SEM revealed that the surface of prickled ‘Caroline’ and progeny was covered with a dense layer of simple trichomes, matured prickles, developing prickles, and cell mass structures. Similar to Kellogg et al. (2011), all four stages of prickle development were observed. Stage I was characterized by the presence of a cell mass structure on the epidermal surface of the stem, petioles, and underside of the leaves (Fig. 2A and B). The mean width of this cell mass structure was 19 µm in ‘Caroline’ and 17 µm in the prickled progeny. At stage II, the stalk emerged from the base of the cell mass structure lifting this structure upward (Fig. 2C and D). At stage III, the cell mass is missing and presumed to have fallen off with the stalk continuing to grow, moving distally from the stem (Fig. 2E and F). The mean prickle height and prickle basal width in ‘Caroline’ was 1856 µm and 652 µm, respectively. Similarly, the mean prickle height and prickle basal width in the prickled progeny was 1763 µm and 597 µm, respectively. The mean width of the cell mass structure at the tip of the developing stalk in stage II was 76 µm and 68 µm in ‘Caroline’ and prickled progeny, respectively. Stage IV in prickle development indicates fully matured prickles, which is determined by the lignification of the prickles (Fig. 2G and H). The mean matured prickle height and prickle basal width in ‘Caroline’ was 3011 µm and 1103 µm, respectively. Similarly, the mean matured prickle height and prickle basal width in the prickled progeny was 2988 µm and 1020 µm, respectively. A summary of the mean prickle height, basal width, and cell mass structure width in ‘Caroline’ and prickled progeny is provided in Table 1.
Prickle height, basal width, and cell mass structure width in Rubus idaeus L. (red raspberry) ‘Caroline’ and prickled progeny at different maturity stages. Only cell masses are visible in at stage I, thus there are no stalk measurements.
Simple trichomes in ‘Joan J’ and prickle-free progeny.
Unlike prickled red raspberry, prickle-free ‘Joan J’ and progeny completely lacked cell mass structures indicative of the development of prickles. In the prickled types, the presence of cell mass structures and developing prickles were also observed in the underside of the leaves (Fig. 3A and B). In contrast, prickle-free ‘Joan J’ and progeny completely lacked these cell mass structures and developing prickles on the surface of the stem and underside of the leaves. Only a layer of simple, nonglandular trichomes was observed in these prickle-free types (Fig. 4A–D). Unlike Kellogg et al. (2011), an increase in the number of simple trichomes specific to prickle-free types was not observed, but rather variation among the samples.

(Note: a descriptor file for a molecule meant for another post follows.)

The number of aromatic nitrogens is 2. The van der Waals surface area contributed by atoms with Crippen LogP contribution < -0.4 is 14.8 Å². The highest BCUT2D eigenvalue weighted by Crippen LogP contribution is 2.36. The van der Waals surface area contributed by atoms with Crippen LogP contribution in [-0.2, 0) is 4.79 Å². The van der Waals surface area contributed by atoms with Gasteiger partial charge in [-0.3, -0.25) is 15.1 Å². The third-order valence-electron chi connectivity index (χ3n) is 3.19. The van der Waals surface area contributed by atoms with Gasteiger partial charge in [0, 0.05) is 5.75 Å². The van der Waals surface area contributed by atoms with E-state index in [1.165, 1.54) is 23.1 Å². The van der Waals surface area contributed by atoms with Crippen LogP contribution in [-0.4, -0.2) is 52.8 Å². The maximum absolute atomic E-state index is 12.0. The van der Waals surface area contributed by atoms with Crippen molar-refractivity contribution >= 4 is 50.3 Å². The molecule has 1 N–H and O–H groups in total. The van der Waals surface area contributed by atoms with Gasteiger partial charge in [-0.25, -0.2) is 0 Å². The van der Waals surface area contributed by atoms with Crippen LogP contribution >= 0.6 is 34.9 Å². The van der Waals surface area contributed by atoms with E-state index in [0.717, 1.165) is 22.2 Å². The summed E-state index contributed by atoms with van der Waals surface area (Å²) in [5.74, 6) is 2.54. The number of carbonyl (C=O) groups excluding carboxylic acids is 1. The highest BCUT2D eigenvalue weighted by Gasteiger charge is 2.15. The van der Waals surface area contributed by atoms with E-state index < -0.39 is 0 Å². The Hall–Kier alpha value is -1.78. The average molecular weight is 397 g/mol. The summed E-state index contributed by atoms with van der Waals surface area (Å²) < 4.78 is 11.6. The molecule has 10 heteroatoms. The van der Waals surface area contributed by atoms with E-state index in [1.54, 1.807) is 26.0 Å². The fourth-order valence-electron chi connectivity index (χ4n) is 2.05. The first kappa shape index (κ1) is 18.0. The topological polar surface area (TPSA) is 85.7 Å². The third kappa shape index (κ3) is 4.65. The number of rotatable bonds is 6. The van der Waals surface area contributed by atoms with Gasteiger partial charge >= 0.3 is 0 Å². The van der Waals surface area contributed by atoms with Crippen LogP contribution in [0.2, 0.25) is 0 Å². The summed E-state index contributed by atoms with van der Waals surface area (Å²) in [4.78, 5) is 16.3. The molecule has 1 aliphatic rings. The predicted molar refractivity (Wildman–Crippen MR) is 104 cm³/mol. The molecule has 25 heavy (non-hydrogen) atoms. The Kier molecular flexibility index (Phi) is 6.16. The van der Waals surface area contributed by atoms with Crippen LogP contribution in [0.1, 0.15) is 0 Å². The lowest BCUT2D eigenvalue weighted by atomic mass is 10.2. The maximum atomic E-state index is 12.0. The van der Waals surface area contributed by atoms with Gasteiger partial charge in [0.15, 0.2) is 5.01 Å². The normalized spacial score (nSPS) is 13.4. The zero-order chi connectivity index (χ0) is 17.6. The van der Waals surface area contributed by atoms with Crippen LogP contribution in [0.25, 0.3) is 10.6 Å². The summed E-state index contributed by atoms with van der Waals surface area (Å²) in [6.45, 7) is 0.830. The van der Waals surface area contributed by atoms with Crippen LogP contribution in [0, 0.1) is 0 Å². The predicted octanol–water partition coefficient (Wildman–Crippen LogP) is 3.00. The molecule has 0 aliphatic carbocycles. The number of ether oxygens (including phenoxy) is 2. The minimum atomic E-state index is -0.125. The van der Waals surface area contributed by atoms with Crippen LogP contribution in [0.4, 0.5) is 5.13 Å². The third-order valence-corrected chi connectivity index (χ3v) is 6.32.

Prickle development in blackberry.
Compared with red raspberry, blackberry prickle density is often sparse on the stems and petioles (Fig. 5A–D), although densely prickled types do exist. Consequently, few cell mass structures were observed in this study on the blackberry samples, and only prickle stages II, III, and IV were observed. Nonlignified prickles, corresponding to stages II and III, were observed in the prickled phenotype with the cell mass structures still attached at the top, as well as fully matured prickles. Even though not all of the prickle formation stages were observed, a similar lack of the cell mass structures in the prickle-free blackberry phenotype was observed. The mean height and basal width of fully matured prickles in blackberry was 5124 µm and 1619 µm, respectively (Table 2). In addition, simple, nonglandular trichome density in prickle-free blackberry was less than in prickled blackberry.